With the combination of high winds, nearly a foot of snow and single-digit wind chill, the storm of February 9 was one of the more daunting Northwest blizzards in recent memory. After the earlier Big Freeze in the Midwest in mid-January, I suppose it was bound to be our turn.
I spent part of that snowy evening watching a marvelous TV documentary about one the positive game-changers in our lifetimes, Mr. Fred Rogers of Mr. Rogers’ Neighborhood. In my opinion, Mr. Rogers planted the life-giving and life-redeeming seeds of love, acceptance, truth telling and hope in the minds and hearts of millions of children.
Over the course of over 1700 episodes (and sweater changes!), I believe he helped change the course of our nation’s spirit for the good. Or in the words of Martin Luther King, Jr., Fred Rogers helped to bend the moral arc of our nation toward justice and righteousness.
The next morning the winds calmed, the snowfall reduced, and best of all the sun came out!
As my neighbors and I slowly emerged to tackle the three-foot drifts, the chill on Saturday gave way to some amazing warmth on Sunday. Warmth not just from the skies freed of clouds and fog, but from the generous expressions of neighborliness and mutual help in clearing driveways and sidewalks. It was a beautiful sight in so many ways!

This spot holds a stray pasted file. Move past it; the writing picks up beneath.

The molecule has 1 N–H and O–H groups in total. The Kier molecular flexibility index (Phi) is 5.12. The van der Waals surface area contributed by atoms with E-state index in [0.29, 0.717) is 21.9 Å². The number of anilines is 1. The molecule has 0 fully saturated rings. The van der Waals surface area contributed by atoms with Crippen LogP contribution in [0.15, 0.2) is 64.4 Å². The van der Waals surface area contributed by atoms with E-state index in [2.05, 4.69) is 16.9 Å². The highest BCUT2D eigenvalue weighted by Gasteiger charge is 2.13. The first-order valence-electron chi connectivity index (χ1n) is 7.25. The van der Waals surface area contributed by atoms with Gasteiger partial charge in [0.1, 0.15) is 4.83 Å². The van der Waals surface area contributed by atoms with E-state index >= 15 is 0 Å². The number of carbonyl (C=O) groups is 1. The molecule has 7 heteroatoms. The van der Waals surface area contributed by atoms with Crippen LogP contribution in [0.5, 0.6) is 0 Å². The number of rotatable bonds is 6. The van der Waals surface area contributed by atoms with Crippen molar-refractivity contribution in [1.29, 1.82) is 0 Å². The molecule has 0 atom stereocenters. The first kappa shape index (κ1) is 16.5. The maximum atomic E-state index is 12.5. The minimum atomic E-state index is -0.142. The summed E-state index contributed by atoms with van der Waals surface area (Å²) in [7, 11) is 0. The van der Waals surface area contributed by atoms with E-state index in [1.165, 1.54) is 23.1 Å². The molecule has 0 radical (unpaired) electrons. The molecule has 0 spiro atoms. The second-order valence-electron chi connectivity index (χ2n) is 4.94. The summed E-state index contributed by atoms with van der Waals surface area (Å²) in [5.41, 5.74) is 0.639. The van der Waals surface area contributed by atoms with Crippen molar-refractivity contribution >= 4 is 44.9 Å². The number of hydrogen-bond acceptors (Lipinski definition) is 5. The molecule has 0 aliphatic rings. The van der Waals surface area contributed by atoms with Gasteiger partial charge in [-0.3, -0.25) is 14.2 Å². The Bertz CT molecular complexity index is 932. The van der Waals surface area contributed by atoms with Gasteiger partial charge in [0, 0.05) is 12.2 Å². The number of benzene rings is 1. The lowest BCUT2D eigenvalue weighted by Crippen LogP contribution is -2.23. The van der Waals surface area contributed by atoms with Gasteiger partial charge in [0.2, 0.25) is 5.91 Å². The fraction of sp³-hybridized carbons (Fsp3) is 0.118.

Fred would have been proud – I surely was!
The interesting thing is that until the recent winter storm, I had not met that many of my neighbors, beyond an occasional greeting in passing. But that day, as I shoveled with a number of folks, and observed with appreciation others generously employing their snow blowers (plus the snow-saint who used his small front-end loader to clear the berms left by the road grader), and then walked around the block, I learned names and connected people and places. It was a heart-warming day, even more than the steaming hot chocolate!
So why is it, then, that the good seems to wait until the crisis to emerge?
This is far from the first or only such occurrence, not by a long shot. I remember a poignant photo after the Oakland Earthquake when the double-deck freeway collapsed several decades ago. The photo showed dozens of people, obviously from all walks of life and previously unknown to each other, helping remove injured motorists from the upper deck down to the street and other waiting helpers.
And here’s the thing—instantly folks from who-knows-where became neighbors if only for a few moments amidst the trauma and terror. We have seen it again and again, from New York to Las Vegas, New Orleans to Paradise.
One answer to my question has been provided by the sage Mr. Rogers who said, “When I was a boy and I would see scary things in the news, my mother would say to me, ‘Look for the helper. You will always find people who are helping.’” This weekend I saw that Fred’s mother was right.